Several readers responded to my recent blog about not liking to write but liking to have written. To overcome writer’s block, I force myself to sit still and write for a block of time. I have become a voluntary prisoner again today, at least until I finish this blog post.

I have recently become aware of how the fear of writing shapes our reluctance to write. An engineer (a former Navy commander) in one of my classes years ago revealed his genuine fear of writing technical material. He’s actually a fine writer, but he was terrified of technical writing. He’s not alone: I’ve experienced students with this fear in many of my classes.


For example, years ago I taught firefighter candidates for the St. Paul Fire Department. As a settlement in an anti-discrimination lawsuit, the department had to test candidates in grammar, math, and physical fitness. I taught for a college that had the contract to run classes to help prepare potential candidates for the test.

So there in my classroom were superbly fit, husky, brave potential firefighters (both men and women) who were showing all the physical symptoms of fear and withdrawal: lack of eye contact, high-alert reflexes, and shallow breathing. When I realized what was going on, I stopped and addressed the issue.

“So, folks, let me get this straight. You are willing to go into burning buildings to rescue your fellow humans, right? Bless you for that! I would be so thankful to see you at the door if my home were burning! And here you are in my grammar and punctuation class, and you’re afraid of, what? A comma? A semicolon? Folks, these are not dangerous weapons. C’mon, let’s learn how to use these punctuation marks to pass the test and prepare you to write better.” Their laughter broke the spell of fear and made them relax and learn better.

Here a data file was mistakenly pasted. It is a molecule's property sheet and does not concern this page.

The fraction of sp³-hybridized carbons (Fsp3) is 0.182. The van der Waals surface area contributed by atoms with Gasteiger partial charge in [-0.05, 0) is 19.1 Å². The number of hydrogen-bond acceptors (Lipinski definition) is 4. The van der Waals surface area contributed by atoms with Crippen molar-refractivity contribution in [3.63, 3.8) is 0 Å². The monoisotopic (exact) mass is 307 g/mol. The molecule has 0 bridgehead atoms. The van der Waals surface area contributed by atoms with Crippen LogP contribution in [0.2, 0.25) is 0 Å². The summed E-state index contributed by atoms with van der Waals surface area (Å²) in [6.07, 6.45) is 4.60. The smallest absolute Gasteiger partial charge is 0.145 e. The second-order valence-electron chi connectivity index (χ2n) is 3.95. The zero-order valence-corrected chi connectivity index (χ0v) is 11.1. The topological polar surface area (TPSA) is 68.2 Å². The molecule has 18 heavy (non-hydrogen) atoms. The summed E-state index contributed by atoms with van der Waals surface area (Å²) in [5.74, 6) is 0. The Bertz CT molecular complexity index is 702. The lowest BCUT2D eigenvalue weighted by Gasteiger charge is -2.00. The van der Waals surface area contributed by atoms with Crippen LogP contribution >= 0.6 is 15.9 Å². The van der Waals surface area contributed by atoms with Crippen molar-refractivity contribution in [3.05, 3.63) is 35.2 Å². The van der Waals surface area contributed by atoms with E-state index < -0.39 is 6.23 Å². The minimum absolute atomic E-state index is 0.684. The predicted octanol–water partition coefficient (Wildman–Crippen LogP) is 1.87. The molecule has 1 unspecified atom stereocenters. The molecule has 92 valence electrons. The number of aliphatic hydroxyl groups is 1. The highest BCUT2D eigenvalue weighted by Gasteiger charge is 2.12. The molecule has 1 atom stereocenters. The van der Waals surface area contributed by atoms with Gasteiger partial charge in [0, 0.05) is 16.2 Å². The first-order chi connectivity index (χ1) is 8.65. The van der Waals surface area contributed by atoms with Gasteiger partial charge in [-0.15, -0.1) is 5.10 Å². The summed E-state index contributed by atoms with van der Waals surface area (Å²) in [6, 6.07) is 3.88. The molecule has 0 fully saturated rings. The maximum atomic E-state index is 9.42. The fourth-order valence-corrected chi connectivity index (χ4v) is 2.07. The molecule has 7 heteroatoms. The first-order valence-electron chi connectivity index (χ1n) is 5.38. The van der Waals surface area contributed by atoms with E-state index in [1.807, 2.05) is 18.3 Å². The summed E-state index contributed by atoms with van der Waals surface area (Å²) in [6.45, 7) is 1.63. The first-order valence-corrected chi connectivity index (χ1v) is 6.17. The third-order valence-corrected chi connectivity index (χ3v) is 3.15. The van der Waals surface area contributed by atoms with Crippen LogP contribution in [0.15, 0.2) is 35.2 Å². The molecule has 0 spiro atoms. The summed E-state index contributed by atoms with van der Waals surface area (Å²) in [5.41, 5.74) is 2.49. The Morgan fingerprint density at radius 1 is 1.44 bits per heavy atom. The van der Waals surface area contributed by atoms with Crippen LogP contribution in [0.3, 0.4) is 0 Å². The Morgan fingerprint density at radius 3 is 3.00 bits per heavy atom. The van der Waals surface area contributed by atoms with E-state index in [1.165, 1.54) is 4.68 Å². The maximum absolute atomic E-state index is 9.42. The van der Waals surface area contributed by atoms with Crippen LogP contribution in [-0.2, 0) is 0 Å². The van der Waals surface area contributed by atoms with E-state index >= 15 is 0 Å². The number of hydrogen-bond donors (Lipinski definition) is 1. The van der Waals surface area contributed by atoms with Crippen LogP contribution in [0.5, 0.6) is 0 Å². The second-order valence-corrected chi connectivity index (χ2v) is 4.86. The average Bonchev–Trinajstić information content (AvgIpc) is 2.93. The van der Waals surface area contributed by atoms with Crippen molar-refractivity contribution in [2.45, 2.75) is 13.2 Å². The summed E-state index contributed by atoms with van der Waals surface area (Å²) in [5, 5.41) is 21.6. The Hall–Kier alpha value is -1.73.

I think most writers confront some level of fear in every writing assignment: “What if I can’t communicate this essential information? Will I make mistakes in grammar? Will my writing look foolish? What if no one reads what I wrote?” These and other fears can paralyze writers, especially since most of us received negative feedback (in red ink, no less) on our writing in school. No wonder we waste our time on avoidance activities when forced to write.

As I confront my own abundant fears, I am reminded of Eleanor Roosevelt’s wonderful quote: “You gain strength, courage, and confidence by every experience in which you really stop to look fear in the face. You must do the thing which you think you cannot do.”

Tactics to overcome writer’s block

Here are some specific tactics that might help you overcome your fear when confronted with a specific writing task:

Visualize your audience, then focus on what they need: Writing to help your reader will mitigate your own fears and insecurities. Make the writing all about them, not you.

Ask others what they think must be communicated to the audience: Two (or more) heads are often better than your one fearful head.

Practice chaining yourself to your desk (figuratively, of course) until you produce a specific writing product, then reward yourself for that small piece of progress. Repeat. Add to the mix your favorite instrumental music, but avoid being distracted by words in vocal music). Right now, I’ve got Krishna Das resonating through my headset. I can’t understand a word of this mystic Hindu music, but the beat and the voices inspire me.

Seek feedback on your document from positive people and remember that their comments are intended to improve your writing so that you can help your audience. Again, focusing on readers minimizes that endless loop of insecurity about your writing skills.

Fear leads to procrastination and avoidance, which leads to last-minute writing and poor-quality documents, which circles you back to fear. Instead, step right through your fear of writing and use the techniques we’ve discussed. Then, write on!

*F.E.A.R.: False Evidence Appearing Real (source unknown)

One Response to F.E.A.R.*

  1. As we head toward summer’s end, there are real school anxieties and there are the ones that represent our fears of being tested. Just the other week, I was taking a written test for my driver’s license and felt all the same fears I did when I was a kid: “Did I study enough? What if I fail?” I realized that this was bigger than a driving test. These were the questions we all ask at various stages in our lives.

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